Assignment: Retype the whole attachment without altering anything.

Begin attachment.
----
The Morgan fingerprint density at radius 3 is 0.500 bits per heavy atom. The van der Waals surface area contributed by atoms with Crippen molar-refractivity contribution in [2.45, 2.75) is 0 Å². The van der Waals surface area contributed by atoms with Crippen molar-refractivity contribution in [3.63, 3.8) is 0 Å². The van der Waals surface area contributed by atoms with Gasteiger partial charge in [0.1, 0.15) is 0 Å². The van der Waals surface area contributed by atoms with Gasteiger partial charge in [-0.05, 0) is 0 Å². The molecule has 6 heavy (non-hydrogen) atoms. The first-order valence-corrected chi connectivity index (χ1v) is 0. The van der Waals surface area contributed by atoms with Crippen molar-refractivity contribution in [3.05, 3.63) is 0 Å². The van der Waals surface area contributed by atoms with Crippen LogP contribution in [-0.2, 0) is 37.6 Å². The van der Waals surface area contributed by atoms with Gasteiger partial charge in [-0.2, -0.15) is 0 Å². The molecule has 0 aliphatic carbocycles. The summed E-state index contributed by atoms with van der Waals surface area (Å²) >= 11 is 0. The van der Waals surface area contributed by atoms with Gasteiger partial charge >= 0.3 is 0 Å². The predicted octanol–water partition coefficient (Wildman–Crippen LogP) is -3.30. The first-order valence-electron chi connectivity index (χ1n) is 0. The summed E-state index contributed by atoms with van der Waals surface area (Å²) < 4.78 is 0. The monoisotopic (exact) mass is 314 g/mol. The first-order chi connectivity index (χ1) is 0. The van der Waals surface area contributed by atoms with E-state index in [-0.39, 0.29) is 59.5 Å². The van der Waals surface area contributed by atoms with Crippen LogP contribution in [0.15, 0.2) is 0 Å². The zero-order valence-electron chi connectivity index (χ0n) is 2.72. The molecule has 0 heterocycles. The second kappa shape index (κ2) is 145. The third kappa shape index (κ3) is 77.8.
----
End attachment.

The Morgan fingerprint density at radius 3 is 0.500 bits per heavy atom. The van der Waals surface area contributed by atoms with Crippen molar-refractivity contribution in [2.45, 2.75) is 0 Å². The van der Waals surface area contributed by atoms with Crippen molar-refractivity contribution in [3.63, 3.8) is 0 Å². The van der Waals surface area contributed by atoms with Gasteiger partial charge in [0.1, 0.15) is 0 Å². The van der Waals surface area contributed by atoms with Gasteiger partial charge in [-0.05, 0) is 0 Å². The molecule has 6 heavy (non-hydrogen) atoms. The first-order valence-corrected chi connectivity index (χ1v) is 0. The van der Waals surface area contributed by atoms with Crippen molar-refractivity contribution in [3.05, 3.63) is 0 Å². The van der Waals surface area contributed by atoms with Crippen LogP contribution in [-0.2, 0) is 37.6 Å². The van der Waals surface area contributed by atoms with Gasteiger partial charge in [-0.2, -0.15) is 0 Å². The molecule has 0 aliphatic carbocycles. The summed E-state index contributed by atoms with van der Waals surface area (Å²) >= 11 is 0. The van der Waals surface area contributed by atoms with Gasteiger partial charge >= 0.3 is 0 Å². The predicted octanol–water partition coefficient (Wildman–Crippen LogP) is -3.30. The first-order valence-electron chi connectivity index (χ1n) is 0. The summed E-state index contributed by atoms with van der Waals surface area (Å²) < 4.78 is 0. The monoisotopic (exact) mass is 314 g/mol. The first-order chi connectivity index (χ1) is 0. The van der Waals surface area contributed by atoms with E-state index in [-0.39, 0.29) is 59.5 Å². The van der Waals surface area contributed by atoms with Crippen LogP contribution in [0.15, 0.2) is 0 Å². The zero-order valence-electron chi connectivity index (χ0n) is 2.72. The molecule has 0 heterocycles. The second kappa shape index (κ2) is 145. The third kappa shape index (κ3) is 77.8.